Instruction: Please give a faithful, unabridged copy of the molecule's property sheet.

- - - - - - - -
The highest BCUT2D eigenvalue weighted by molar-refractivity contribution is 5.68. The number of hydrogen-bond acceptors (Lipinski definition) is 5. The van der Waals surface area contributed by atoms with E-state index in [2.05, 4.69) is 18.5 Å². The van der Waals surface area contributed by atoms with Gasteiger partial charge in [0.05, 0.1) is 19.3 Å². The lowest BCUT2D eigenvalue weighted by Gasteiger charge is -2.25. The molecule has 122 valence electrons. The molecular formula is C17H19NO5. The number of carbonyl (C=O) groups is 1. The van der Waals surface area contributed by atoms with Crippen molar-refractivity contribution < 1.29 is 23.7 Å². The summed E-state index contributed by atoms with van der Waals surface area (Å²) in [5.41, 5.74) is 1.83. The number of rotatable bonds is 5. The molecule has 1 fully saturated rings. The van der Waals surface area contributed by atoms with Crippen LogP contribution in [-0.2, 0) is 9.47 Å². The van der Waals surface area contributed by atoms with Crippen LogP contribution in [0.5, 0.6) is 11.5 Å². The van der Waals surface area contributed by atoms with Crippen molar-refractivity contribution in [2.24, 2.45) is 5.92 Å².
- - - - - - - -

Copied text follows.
The highest BCUT2D eigenvalue weighted by molar-refractivity contribution is 5.68. The number of hydrogen-bond acceptors (Lipinski definition) is 5. The van der Waals surface area contributed by atoms with E-state index in [2.05, 4.69) is 18.5 Å². The van der Waals surface area contributed by atoms with Gasteiger partial charge in [0.05, 0.1) is 19.3 Å². The lowest BCUT2D eigenvalue weighted by Gasteiger charge is -2.25. The molecule has 122 valence electrons. The molecular formula is C17H19NO5. The number of carbonyl (C=O) groups is 1. The van der Waals surface area contributed by atoms with Crippen molar-refractivity contribution < 1.29 is 23.7 Å². The summed E-state index contributed by atoms with van der Waals surface area (Å²) in [5.41, 5.74) is 1.83. The number of rotatable bonds is 5. The molecule has 1 fully saturated rings. The van der Waals surface area contributed by atoms with Crippen LogP contribution in [-0.2, 0) is 9.47 Å². The van der Waals surface area contributed by atoms with Crippen LogP contribution in [0.5, 0.6) is 11.5 Å². The van der Waals surface area contributed by atoms with Crippen molar-refractivity contribution in [2.24, 2.45) is 5.92 Å².